What Does the Liver Do?

Patient Presentation
A teenage boy was talking at dinner one night explaining that a student in his high school had had a motor vehicle accident and was in the hospital. “He’s doing okay but they said he cut his liver. I don’t know what that really means or what your liver really does?” he asked. His pediatrician mother explained that the student might have a liver laceration. “You can still live without part of your liver, but it’s pretty important,” she explained. “It does all kinds of things…,” and she started to list them. His eyes got wider and he finally stopped her. “Okay so I get it. It’s pretty important so I should take care of it right? This is part of the don’t drink alcohol and don’t do drugs talk isn’t it?” he asked. She smiled and said, “You asked the question. I answered it. And yes drugs and alcohol aren’t good for your liver because it is the major detoxifier for your body. They’re not good for any other part of your body too,” she reiterated. “Plus, make sure you always wear your seatbelt. He may have hurt his liver, but he probably saved his life with the seatbelt,” she also added.

The liver is one of the largest organs in the body, weighing just over 3 pounds in an adult. It is found in the upper right abdomen, under the right dome of the diaphragm. Grossly, it has asymmetric lobes with the right being larger than the left. The lobes are separated by a fibrous connective tissue band that also anchors the liver in the abdominal cavity. The gallbladder is located on the inferior surface of the liver and stores bile, which is then released into the duodenum. Microscopically, the liver cells are arranged in lobules with canals carrying blood vessels and bile ducts. At any moment about 10-13% of the body’s blood volume is in the liver. Blood with its nutrients, medications and toxic substances comes to the liver from the portal vein. The liver processes the substances and the resulting end products are released back into the blood and eliminated by the renal system, or released into the bile and eliminated by the gastrointestinal system.

Patients with liver problems can present in many different ways including hepatomegaly, jaundice (see below) and abnormal laboratory testing. In children inborn errors of metabolism must be considered.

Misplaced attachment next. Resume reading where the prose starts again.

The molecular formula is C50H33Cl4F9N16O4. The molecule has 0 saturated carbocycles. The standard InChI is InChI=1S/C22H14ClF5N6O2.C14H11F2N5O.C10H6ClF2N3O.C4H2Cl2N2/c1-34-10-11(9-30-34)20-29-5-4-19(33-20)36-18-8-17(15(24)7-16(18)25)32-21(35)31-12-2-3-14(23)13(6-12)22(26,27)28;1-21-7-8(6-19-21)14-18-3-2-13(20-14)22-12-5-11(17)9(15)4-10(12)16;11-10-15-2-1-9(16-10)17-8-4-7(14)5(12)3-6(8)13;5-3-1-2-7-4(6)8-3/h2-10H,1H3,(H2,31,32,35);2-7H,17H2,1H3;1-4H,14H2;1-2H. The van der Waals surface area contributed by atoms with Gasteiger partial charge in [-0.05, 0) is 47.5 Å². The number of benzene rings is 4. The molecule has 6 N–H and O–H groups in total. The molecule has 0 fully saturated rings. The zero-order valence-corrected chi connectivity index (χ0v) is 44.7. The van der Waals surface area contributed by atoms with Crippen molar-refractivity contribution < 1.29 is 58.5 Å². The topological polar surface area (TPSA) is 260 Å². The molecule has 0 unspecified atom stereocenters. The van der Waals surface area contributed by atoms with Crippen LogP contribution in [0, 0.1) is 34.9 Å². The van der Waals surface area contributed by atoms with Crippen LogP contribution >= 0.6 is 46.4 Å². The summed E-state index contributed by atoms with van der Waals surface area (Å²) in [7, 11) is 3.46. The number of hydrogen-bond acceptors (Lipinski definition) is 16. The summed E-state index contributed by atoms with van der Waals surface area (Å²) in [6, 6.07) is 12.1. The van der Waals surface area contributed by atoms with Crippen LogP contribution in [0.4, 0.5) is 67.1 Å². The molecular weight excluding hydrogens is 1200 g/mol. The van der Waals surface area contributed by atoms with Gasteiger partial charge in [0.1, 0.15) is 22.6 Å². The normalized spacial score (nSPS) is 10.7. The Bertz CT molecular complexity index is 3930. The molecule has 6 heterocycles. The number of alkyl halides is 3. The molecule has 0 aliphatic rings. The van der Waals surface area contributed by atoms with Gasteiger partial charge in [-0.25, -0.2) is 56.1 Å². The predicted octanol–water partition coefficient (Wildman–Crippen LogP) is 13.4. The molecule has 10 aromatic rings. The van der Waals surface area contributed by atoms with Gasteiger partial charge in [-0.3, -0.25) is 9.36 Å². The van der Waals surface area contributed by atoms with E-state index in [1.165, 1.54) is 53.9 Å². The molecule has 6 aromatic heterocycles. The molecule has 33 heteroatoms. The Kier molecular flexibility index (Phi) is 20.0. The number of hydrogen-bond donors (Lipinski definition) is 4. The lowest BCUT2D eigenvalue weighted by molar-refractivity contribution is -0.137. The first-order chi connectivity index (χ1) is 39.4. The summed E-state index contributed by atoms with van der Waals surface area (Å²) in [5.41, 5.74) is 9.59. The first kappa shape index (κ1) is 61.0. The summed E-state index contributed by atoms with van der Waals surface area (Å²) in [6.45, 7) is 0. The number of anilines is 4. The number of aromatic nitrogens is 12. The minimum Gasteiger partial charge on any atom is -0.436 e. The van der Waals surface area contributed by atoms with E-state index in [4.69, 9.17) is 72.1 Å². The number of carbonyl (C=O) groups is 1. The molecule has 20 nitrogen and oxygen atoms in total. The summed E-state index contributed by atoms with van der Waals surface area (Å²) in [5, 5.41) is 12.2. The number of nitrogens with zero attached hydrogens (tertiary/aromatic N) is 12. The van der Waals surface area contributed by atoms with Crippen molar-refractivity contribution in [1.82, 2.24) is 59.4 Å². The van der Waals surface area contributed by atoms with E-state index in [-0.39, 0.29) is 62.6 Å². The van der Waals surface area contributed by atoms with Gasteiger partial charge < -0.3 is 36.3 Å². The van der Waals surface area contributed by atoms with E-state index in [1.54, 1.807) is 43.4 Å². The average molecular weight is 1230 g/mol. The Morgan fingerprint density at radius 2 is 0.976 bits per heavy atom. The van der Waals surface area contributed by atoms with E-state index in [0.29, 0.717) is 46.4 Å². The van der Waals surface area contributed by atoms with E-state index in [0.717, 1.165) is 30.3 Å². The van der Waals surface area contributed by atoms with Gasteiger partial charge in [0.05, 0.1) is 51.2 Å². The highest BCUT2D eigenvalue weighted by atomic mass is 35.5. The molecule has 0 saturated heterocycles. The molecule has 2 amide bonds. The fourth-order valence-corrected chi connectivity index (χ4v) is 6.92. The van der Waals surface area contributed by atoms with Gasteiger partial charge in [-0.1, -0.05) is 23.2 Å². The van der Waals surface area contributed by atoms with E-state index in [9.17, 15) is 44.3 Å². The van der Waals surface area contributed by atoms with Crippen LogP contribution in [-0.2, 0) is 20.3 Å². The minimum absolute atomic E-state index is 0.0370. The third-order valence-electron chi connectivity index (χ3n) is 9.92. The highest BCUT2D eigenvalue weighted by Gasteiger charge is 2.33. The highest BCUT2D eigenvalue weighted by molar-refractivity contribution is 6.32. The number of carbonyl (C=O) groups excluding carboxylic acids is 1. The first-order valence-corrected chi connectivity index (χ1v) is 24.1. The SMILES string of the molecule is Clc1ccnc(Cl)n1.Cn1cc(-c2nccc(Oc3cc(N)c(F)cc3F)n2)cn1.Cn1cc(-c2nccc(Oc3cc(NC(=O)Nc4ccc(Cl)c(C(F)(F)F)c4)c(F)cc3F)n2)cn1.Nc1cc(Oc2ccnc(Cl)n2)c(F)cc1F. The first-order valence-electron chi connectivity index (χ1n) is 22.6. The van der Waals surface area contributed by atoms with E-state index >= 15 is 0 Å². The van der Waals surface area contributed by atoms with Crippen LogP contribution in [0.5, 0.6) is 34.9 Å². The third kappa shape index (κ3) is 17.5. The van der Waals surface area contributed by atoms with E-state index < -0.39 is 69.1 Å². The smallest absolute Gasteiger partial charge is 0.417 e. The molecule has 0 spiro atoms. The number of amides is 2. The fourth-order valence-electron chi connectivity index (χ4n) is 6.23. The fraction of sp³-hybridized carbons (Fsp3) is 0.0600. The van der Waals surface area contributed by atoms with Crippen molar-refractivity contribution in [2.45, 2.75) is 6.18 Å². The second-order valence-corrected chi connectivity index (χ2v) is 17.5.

Some common liver diseases are below.

Learning Point
Liver functions include:

  • Metabolism
    • Bile acid production – eliminates toxins, helps to break down and absorb fat in the small intestine, about 800 – 1000 ml/day of bile is made
    • Protein production
      • Amino acids
      • Coagulants and clotting factor regulation
      • Fat binding proteins
      • Immune factors
      • Plasma proteins – e.g. albumin, lipoproteins, transferrin, carrier proteins
    • Cholesterol production
    • Energy metabolism – e.g. glycolysis, gluconeongensis, lipogenesis, ketogenesis, amino acid production
  • Storage
    • Glycogen storage and glucose homeostasis
    • Mineral storage – iron and copper
  • Toxin breakdown and excretion
    • Alcohol
    • Ammonia
    • Bilirubin
    • Drug clearance
      • Drugs are either activated (often with the P450 catalyzing enzymes) or detoxified (e.g. glucuronidation, sulfonification, oxidation)
    • Heavy metal elimination – e.g. copper, zinc

Questions for Further Discussion
1. What are indications of liver failure?
2. What are indications for a liver transplant?
3. What nutritional changes need to be made for people with liver disease?
4. What are the fat-soluble vitamins?

Related Cases

To Learn More
To view pediatric review articles on this topic from the past year check PubMed.

Evidence-based medicine information on this topic can be found at SearchingPediatrics.com and the Cochrane Database of Systematic Reviews.
Information prescriptions for patients can be found at MedlinePlus for this topic: Liver Diseases

To view current news articles on this topic check Google News.

To view images related to this topic check Google Images.

To view videos related to this topic check YouTube Videos.

Teitelbaum JE. The Liver and Bile Ducts. Rudolph’s Pediatrics. Rudolph C, et.al. eds. McGraw-Hill. New York, NY. 2003;1473-1477.

Informed Health Online. How Does the Liver Work? Institute for Quality and Efficiency in Health Care. Available from the Internet at https://www.ncbi.nlm.nih.gov/books/NBK279393/ (rev. 8/22/16, cited 1/11/19).

Johns Hopkins Health Library. Liver: Anatomy and Functions. Available from the Internet at https://www.hopkinsmedicine.org/healthlibrary/conditions/liver_biliary_and_pancreatic_disorders/liver_anatomy_and_functions_85,P00676 (cited 1/11/19)

American Liver Foundation. Ways to love your liver. Available from the Internet at https://liverfoundation.org/25-ways-to-love-your-liver/ (rev. 8/4/17, cited 1/11/19).

American Liver Foundation. Your Liver. Available from the Internet at https://liverfoundation.org/for-patients/about-the-liver/ (cited 1/11/19).

MedlinePlus. Liver Diseases. National Library of MedicineAvailable from the Internet at https://medlineplus.gov/liverdiseases.html (rev. 10/28/18, cited 1/11/19).

Donna M. D’Alessandro, MD
Professor of Pediatrics, University of Iowa